General Motors announced this morning that it was whacking tens of thousands of jobs, hundreds of dealerships and getting rid of the Pontiac brand of cars (which is too bad because I liked some of the cars Pontiac makes). I can’t see how they avoid bankruptcy. Their creditors for the most part don’t sound very interested in getting pennies on the dollar. It would be better for them, at least I think it would, to force a bankruptcy, liquidate assets and get paid from that. The banks and bondholders would probably get a better deal, and it would be in cash instead of essentially worthless General Motors stock.
There was more news in the article, news that was pretty ominous for taxpayers. Hidden in a single paragraph about halfway through the article is this little blurb that is perhaps more important than the jobs lost or the death of the Pontiac brand…
GM also said it is in talks with Treasury to exchange at least 50 percent of its outstanding U.S. Treasury Debt on June 1 for GM common stock, and could grant the government and a union-run health care trust fund up to 89 percent of its common shares.
Existing shareholders would own just 1 percent of GM under the plan.
So General Motors, recipient of $15 billion in government loans that we were told were necessary to save jobs and stave off bankruptcy, is talking about swapping at least 50% of that $15,000,000,000 in loans from the taxpayers for stock in a company on the verge of bankruptcy. So lets just call it an even $7.5 billion in common stock. Now look at this: General Motors has about 600 million shares trading this morning at about $2 per share. So the total outstanding value of stock in GM is about $1.3 billion. By adding out of thin air $7.5 billion in common stock to the government, that means that the value to the individual shareholders of GM just plummeted. 48% of GM shares are owned by institutions so that means that 52% of the shares, a little more than 600,000,000 shares, are owned by individuals and those shares are about to become virtually worthless. Market capitalization is the sum of the ownership of the company. So based on the current price, and this is WAY oversimplified, General Motors is worth $1.3 billion. If you take the current share prices of $2 and then dilute those with the new shares owned by the government, that $1.3 billion in market capitalization is split not by 600,000,000 shares but is split by 3,500,000,000 shares. That represents an 83% loss in equity for an owner of GM stock.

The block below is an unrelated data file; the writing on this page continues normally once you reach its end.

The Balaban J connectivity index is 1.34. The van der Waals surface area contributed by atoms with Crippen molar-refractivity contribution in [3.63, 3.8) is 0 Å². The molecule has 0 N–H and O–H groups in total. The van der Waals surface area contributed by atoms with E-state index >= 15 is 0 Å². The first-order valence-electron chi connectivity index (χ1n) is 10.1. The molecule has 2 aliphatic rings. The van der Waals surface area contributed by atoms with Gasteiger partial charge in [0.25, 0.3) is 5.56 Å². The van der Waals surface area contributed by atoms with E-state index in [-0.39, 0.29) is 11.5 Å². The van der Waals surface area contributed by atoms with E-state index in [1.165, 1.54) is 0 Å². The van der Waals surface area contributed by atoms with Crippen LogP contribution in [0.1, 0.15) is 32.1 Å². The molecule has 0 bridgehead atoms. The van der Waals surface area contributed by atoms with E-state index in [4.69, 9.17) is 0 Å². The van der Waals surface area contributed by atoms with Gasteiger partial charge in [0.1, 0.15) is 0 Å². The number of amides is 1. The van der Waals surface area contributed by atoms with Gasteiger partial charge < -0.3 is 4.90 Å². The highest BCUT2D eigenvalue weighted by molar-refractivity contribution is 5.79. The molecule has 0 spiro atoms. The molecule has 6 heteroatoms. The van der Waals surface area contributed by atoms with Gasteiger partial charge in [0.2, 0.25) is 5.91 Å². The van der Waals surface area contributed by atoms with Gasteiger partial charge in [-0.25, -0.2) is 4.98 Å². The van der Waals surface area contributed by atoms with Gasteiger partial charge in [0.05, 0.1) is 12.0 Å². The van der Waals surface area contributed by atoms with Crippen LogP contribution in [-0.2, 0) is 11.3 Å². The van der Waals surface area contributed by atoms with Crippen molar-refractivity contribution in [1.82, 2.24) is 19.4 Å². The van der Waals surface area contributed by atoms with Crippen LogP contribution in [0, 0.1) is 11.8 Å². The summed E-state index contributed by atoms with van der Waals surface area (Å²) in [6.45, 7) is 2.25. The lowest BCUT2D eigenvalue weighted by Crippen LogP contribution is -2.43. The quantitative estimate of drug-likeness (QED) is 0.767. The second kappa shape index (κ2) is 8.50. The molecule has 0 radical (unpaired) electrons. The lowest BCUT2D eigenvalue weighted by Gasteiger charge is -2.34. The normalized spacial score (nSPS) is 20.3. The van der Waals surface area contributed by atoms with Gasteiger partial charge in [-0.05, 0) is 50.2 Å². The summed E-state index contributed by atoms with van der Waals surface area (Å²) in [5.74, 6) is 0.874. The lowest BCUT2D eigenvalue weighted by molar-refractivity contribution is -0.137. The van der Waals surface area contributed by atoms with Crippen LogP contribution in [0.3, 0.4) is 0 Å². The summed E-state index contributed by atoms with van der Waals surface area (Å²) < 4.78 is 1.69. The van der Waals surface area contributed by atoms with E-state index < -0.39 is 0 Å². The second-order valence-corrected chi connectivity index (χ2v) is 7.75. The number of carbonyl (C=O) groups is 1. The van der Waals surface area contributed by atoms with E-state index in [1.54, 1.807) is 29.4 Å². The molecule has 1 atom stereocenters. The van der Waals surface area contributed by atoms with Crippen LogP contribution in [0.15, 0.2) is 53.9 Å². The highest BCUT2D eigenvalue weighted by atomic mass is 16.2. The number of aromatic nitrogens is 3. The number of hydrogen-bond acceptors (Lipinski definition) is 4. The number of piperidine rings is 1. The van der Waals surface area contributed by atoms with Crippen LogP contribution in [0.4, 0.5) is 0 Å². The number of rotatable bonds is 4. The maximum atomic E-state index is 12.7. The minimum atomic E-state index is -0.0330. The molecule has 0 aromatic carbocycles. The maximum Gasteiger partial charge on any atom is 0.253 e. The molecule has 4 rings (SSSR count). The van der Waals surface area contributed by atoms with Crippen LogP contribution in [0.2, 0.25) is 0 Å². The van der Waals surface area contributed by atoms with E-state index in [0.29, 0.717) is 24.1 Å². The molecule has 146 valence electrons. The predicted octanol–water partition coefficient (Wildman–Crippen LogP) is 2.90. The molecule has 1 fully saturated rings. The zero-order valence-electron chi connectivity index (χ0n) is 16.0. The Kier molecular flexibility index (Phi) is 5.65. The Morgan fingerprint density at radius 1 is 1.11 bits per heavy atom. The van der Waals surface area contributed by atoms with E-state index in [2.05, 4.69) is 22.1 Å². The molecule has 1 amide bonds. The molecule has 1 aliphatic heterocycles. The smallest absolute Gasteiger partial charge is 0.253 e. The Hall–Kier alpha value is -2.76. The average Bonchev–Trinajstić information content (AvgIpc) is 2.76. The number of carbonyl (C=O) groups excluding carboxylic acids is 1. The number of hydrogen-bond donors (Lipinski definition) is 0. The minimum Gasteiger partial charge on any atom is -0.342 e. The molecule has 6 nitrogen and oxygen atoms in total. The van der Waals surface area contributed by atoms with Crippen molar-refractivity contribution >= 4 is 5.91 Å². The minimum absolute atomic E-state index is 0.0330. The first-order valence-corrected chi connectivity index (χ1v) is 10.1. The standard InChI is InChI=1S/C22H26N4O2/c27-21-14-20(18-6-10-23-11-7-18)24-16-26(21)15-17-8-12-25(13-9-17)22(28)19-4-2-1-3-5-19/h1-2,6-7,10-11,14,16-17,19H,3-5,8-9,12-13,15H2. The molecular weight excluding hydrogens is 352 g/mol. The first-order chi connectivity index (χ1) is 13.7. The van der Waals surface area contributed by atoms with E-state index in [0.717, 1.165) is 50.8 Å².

What also happens is that the government will own five times as much of General Motors as private investors. Add in the union trust funds and what once was the flagship of the American economy is 99% owned by the unions who work there and the Federal government. That means that General Motors will cease to be, by almost any definition, a private company.
What will be left is a shell of a company, amounting to a very expensive jobs creation program like the TVA but making cars instead of building dams. General Motors will become a permanent ward of the state. This will be spun as an unfortunate turn of events, but one necessary to save the economy. In reality I think it is a welcome development for the far left puppet-masters that pull President Obama’s strings. Guaranteed employment for tens of thousands of union workers, a huge company that can be used to achieve social engineering goals, a car company that can be forced to make “green” cars that no one wants and no one buys, but who cares if they are unprofitable because the government owns the car maker and has no incentive to be responsible with your tax dollars. It is so obvious and so brazen, yet no one seems to notice or care and the media certainly is doing what it can to hide the truth: nationalization is proceeding at breakneck speed in manufacturing, banking and health care.
Welcome to the United Soviet States of America!
Long live Chairman Obama!